“Now the robe.”

She didn’t move.

He lifted the gun so that it was aimed at her chest.

“You’re crazy,” she gasped. “You’re-”

The hammer clicked. “Take it off.”

Her hands flew to the front of the robe. She opened it and slipped her arms out. The fabric made a soft, hissing sound as it dropped to the floor.

He lifted the barrel ever so slightly. “Let your hair down.”

“Sweet Jesus…” Her hands fumbled with the pins, and as her hair came down, drops of water splattered on her bare shoulders.

“That’s nice. Real pretty. Now the gown.”

“Don’t…” she pleaded.

“Pull down the straps slow. One at a time.”

She slipped down the first strap and then stopped.

“Go on.” He made a sharp gesture with the gun. “Do what I tell you.”


He sat up straighter. “What did you say?”

“You heard me.”

“Don’t push me, Teacher Lady.”

Fleur clamped her arms over her chest.

Shit, Jake thought. Now what was he supposed to do?

“Just hold me for a minute, okay?” she said.

He set the pearl-handled Colt on the table next to the bed and walked over to where she was standing. Her skin was like ice. He opened his parka and put it around her, then cuddled her against his flannel shirt. “You’re no fun.”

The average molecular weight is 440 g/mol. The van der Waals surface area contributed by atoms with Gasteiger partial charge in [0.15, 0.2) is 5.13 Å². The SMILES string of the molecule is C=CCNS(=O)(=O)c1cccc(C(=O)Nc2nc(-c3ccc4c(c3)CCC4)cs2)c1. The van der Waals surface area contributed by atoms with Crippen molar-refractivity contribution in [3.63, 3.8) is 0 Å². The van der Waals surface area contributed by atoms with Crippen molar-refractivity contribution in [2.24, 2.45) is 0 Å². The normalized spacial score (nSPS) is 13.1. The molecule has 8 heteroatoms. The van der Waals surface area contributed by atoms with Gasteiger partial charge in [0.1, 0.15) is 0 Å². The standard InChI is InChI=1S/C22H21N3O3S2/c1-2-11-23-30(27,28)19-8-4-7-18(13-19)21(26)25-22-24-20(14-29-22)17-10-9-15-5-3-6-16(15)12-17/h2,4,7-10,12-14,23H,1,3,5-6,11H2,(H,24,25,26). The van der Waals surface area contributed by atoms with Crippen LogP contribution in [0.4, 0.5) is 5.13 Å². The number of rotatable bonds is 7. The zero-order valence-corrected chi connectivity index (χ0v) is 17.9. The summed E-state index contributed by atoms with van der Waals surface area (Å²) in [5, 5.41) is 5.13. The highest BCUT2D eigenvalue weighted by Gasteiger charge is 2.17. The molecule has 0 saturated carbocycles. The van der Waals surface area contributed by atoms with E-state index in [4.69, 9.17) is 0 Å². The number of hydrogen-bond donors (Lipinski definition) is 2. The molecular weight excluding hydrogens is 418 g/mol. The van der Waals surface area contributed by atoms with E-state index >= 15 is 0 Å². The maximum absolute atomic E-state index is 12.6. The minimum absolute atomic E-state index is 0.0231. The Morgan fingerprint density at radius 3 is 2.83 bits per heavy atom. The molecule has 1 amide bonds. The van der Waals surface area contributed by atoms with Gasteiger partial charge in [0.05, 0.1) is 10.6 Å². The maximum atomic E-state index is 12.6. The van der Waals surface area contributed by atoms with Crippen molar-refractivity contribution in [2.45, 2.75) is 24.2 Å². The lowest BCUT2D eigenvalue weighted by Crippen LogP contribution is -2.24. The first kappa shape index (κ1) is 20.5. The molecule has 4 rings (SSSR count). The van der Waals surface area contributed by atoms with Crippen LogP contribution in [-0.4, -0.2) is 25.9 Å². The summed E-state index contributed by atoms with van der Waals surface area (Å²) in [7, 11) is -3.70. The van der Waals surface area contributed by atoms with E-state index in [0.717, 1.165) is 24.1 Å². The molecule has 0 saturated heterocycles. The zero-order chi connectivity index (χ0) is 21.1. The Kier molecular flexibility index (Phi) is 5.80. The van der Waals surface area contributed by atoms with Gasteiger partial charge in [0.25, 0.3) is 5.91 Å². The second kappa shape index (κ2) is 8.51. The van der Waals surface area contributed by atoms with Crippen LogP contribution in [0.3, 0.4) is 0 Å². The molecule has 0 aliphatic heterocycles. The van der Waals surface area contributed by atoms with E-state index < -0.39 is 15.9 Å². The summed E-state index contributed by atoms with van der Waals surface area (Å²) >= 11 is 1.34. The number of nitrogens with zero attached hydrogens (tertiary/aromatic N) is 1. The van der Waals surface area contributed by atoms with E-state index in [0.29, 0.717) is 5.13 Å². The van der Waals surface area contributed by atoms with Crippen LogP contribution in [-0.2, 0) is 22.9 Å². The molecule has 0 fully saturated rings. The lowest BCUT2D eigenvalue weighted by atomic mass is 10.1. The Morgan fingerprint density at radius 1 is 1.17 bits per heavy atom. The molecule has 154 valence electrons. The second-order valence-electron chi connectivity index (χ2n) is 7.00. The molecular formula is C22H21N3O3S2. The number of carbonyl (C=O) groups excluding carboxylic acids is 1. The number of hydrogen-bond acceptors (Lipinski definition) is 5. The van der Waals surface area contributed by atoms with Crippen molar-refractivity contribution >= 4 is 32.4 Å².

She gave a choked sob.

“Hey, are you crying?” She nodded against his jaw. “I’m sorry, sweetheart. I didn’t mean to make you cry. I guess my timing wasn’t too good.”

She shook her head, too dazed to figure out how he knew about Butch Cassidy and her fantasy.

“It seemed like a good idea,” he said, “especially when I couldn’t decide what to say when I saw you.”

She spoke against his flannel shirt. “Bird Dog can’t resolve this for us. We have to settle it ourselves.”

He tilted up her chin. “You’ve got to learn to separate fantasy from reality. Bird Dog’s a movie character. I like playing him-he gives me a chance to get rid of my aggressions-but he’s not me. I’m the one who’s afraid of horses, remember?”

She stared up at him.

“Come on, you’re freezing.” He led her over to the bed and pulled back the covers. In a daze, she settled between the cold sheets. He quickly divested himself of his parka and boots. Still wearing his shirt and jeans, he slid in next to her. “The pilot must be out on your furnace,” he said. “It’s colder than hell in here.”

She reached over to flick on the light. “Why wouldn’t you take my calls? I went crazy. I thought…”

“I know what you thought.” He settled his weight on his forearm and looked down at her. His face twisted. “I’m sorry, Flower. The press was everywhere, and all the old stuff came back to grab me.” He shook his head. “I couldn’t think straight. I let you down.”